Data analysis schemes have been developed and tested for fitting log normal curves to the data to determine modal concentrations, mean sizes, and standard deviations for eventual statistical analysis. This testing is needed to quantify and minimize the uncertainty in the output resulting from operator subjectivity and program initialization. The hygroscopic growth measurement system, a Tandem Differential Mobility Analyzer (TDMA), which uses an APS as a detector above 600 nm, has been assembled in the laboratory. Testing with inorganic salts and dicarboxylic acids representative of the atmospheric aerosol chemistry is underway. A theoretical study of particle growth at humidities up to 100 percent has been done using modified Koehler theory, which includes the effects of slightly soluble organic compounds. This will be used to extrapolate the observational data at humidities up to the instrumental limit of 90 percent to the respiratory humidities up to 99+ percent.

A separate instrumental system consisting of two CPCs and an optical particle counter (OPC) to measure the aerosol number-size distribution outdoors and at three indoor locations within 5 meters has been assembled. Presently, it is being tested in the field as part of another project. This system measures the size distribution in 5 increments between 10 and 1,000 nm, trading size resolution for spatial resolution. It switches between the four inlets on a 20-minute cycle with a 4-minute measurement at each location.

Future Activities:

Testing with inorganic salts and dicarboxylic acids will continue, and observational data will be collected from the study of particle growth at humidities up to 100 percent.

Journal Articles:

No journal articles submitted with this report: View all 5 publications for this subproject

Supplemental Keywords:

ambient particles, fine particles, combustion, health, exposure, biostatistics, susceptibility., RFA, Scientific Discipline, Air, Geographic Area, Ecosystem Protection/Environmental Exposure & Risk, particulate matter, Environmental Chemistry, Health Risk Assessment, State, Monitoring/Modeling, Biochemistry, indoor air, Atmospheric Sciences, ambient aerosol, environmental monitoring, fate and transport, particle size, particulates, atmospheric dispersion models, atmospheric measurements, hygroscopic properties, environmental measurement, ambient air, air pollution, Washington (WA), particulate matter mass, size distribution monitoring, indoor air quality, ecological models, transport modeling, aerosol analyzers, aerosols, air quality, dosimetry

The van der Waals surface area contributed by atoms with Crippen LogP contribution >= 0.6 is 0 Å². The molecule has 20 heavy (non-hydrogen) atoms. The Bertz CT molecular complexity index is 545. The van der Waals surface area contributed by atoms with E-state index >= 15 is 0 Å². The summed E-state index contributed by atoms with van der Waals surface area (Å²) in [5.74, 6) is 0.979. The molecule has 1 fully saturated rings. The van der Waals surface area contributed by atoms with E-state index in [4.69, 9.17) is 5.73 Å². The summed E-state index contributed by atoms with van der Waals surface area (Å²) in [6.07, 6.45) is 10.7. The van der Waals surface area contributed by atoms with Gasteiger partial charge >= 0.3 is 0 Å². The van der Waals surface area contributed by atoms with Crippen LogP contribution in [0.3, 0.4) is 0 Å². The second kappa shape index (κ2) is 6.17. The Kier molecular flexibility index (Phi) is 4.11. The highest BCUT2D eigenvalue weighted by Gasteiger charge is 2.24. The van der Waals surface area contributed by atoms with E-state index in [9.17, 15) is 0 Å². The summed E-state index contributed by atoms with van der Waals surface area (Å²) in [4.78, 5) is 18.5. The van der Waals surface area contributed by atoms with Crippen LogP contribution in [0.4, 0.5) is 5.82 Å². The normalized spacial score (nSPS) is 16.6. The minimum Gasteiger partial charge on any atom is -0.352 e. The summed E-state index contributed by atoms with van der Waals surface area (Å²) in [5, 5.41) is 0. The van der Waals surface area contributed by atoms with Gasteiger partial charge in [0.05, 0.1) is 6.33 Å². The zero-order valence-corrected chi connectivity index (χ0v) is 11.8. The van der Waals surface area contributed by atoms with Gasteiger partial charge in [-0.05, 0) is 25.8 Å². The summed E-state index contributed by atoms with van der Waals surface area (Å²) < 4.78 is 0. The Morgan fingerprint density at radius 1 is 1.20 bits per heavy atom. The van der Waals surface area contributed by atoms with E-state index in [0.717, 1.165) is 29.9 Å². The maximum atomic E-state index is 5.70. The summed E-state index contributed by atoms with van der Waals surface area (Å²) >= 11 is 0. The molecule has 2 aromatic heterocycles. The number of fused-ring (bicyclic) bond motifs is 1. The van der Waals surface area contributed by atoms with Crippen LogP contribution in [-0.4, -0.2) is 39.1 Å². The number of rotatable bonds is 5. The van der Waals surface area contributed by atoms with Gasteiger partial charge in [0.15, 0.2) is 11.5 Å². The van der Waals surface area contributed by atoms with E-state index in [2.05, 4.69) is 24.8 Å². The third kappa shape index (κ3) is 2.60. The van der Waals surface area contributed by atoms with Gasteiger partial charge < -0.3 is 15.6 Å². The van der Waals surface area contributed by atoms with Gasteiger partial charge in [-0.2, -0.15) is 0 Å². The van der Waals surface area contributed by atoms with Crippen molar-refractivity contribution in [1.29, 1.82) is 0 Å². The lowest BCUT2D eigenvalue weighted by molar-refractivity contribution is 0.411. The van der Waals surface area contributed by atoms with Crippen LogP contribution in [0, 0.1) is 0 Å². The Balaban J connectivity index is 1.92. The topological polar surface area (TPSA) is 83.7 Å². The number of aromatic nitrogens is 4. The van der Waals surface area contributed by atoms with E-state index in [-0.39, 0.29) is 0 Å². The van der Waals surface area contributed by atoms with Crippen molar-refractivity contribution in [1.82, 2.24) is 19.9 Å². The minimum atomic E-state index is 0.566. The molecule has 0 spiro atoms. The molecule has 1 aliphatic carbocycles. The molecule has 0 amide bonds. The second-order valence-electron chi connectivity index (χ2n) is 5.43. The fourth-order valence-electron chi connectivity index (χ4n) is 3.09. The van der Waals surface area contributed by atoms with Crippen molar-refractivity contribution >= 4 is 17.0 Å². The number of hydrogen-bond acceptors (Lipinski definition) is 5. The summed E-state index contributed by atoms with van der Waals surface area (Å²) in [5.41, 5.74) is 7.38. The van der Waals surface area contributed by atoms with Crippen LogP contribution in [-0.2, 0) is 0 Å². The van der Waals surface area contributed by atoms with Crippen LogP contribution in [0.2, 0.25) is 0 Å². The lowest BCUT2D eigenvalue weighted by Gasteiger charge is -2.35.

Relevant Websites:

http://depts.washington.edu/pmcenter/ Exit EPA icon

Progress and Final Reports:

Original Abstract
  • 2000 Progress Report
  • 2001 Progress Report
  • 2002
  • 2003 Progress Report
  • 2004
  • Final Report

  • Main Center Abstract and Reports:

    R827355    Airborne PM - Northwest Research Center for Particulate Air Pollution and Health

    Subprojects under this Center: (EPA does not fund or establish subprojects; EPA awards and manages the overall grant for this center).
    R827355C001 Epidemiologic Study of Particulate Matter and Cardiopulmonary Mortality
    R827355C002 Health Effects
    R827355C003 Personal PM Exposure Assessment
    R827355C004 Characterization of Fine Particulate Matter
    R827355C005 Mechanisms of Toxicity of Particulate Matter Using Transgenic Mouse Strains
    R827355C006 Toxicology Project -- Controlled Exposure Facility
    R827355C007 Health Effects Research Core
    R827355C008 Exposure Core
    R827355C009 Statistics and Data Core
    R827355C010 Biomarker Core
    R827355C011 Oxidation Stress Makers